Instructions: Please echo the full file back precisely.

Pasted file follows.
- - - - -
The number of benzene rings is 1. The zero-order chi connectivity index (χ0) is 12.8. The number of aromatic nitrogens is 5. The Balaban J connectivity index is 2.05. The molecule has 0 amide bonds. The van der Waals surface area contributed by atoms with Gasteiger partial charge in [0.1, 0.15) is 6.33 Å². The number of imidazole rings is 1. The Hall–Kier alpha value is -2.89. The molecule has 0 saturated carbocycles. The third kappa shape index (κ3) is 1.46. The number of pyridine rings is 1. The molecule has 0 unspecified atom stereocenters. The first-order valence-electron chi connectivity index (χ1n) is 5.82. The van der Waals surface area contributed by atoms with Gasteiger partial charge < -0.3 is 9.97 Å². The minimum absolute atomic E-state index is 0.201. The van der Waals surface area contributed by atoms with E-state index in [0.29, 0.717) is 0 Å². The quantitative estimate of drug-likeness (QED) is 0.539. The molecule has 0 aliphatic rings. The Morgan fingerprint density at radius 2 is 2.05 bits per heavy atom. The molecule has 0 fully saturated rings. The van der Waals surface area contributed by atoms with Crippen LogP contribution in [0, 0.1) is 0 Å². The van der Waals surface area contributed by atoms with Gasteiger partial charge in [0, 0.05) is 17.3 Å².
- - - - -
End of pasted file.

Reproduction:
The number of benzene rings is 1. The zero-order chi connectivity index (χ0) is 12.8. The number of aromatic nitrogens is 5. The Balaban J connectivity index is 2.05. The molecule has 0 amide bonds. The van der Waals surface area contributed by atoms with Gasteiger partial charge in [0.1, 0.15) is 6.33 Å². The number of imidazole rings is 1. The Hall–Kier alpha value is -2.89. The molecule has 0 saturated carbocycles. The third kappa shape index (κ3) is 1.46. The number of pyridine rings is 1. The molecule has 0 unspecified atom stereocenters. The first-order valence-electron chi connectivity index (χ1n) is 5.82. The van der Waals surface area contributed by atoms with Gasteiger partial charge < -0.3 is 9.97 Å². The minimum absolute atomic E-state index is 0.201. The van der Waals surface area contributed by atoms with E-state index in [0.29, 0.717) is 0 Å². The quantitative estimate of drug-likeness (QED) is 0.539. The molecule has 0 aliphatic rings. The Morgan fingerprint density at radius 2 is 2.05 bits per heavy atom. The molecule has 0 fully saturated rings. The van der Waals surface area contributed by atoms with Crippen LogP contribution in [0, 0.1) is 0 Å². The van der Waals surface area contributed by atoms with Gasteiger partial charge in [0, 0.05) is 17.3 Å².